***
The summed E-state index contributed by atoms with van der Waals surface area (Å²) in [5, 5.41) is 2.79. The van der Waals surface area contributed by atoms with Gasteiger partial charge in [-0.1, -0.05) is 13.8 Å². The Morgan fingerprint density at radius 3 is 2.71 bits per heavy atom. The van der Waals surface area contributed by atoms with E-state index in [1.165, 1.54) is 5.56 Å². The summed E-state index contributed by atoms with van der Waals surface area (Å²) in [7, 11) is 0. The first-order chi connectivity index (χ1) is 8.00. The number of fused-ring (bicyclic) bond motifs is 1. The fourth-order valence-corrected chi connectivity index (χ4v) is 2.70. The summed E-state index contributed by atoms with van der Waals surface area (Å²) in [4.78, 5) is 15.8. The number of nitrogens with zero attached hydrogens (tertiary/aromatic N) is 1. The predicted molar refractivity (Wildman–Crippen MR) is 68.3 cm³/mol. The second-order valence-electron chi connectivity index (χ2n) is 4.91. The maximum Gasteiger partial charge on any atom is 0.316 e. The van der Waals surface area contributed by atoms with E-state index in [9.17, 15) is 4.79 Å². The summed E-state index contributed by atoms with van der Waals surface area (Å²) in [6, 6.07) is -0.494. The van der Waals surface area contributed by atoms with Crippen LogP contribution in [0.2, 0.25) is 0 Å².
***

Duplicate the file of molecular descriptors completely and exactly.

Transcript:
The summed E-state index contributed by atoms with van der Waals surface area (Å²) in [5, 5.41) is 2.79. The van der Waals surface area contributed by atoms with Gasteiger partial charge in [-0.1, -0.05) is 13.8 Å². The Morgan fingerprint density at radius 3 is 2.71 bits per heavy atom. The van der Waals surface area contributed by atoms with E-state index in [1.165, 1.54) is 5.56 Å². The summed E-state index contributed by atoms with van der Waals surface area (Å²) in [7, 11) is 0. The first-order chi connectivity index (χ1) is 8.00. The number of fused-ring (bicyclic) bond motifs is 1. The fourth-order valence-corrected chi connectivity index (χ4v) is 2.70. The summed E-state index contributed by atoms with van der Waals surface area (Å²) in [4.78, 5) is 15.8. The number of nitrogens with zero attached hydrogens (tertiary/aromatic N) is 1. The predicted molar refractivity (Wildman–Crippen MR) is 68.3 cm³/mol. The second-order valence-electron chi connectivity index (χ2n) is 4.91. The maximum Gasteiger partial charge on any atom is 0.316 e. The van der Waals surface area contributed by atoms with E-state index in [9.17, 15) is 4.79 Å². The summed E-state index contributed by atoms with van der Waals surface area (Å²) in [6, 6.07) is -0.494. The van der Waals surface area contributed by atoms with Crippen LogP contribution in [0.2, 0.25) is 0 Å².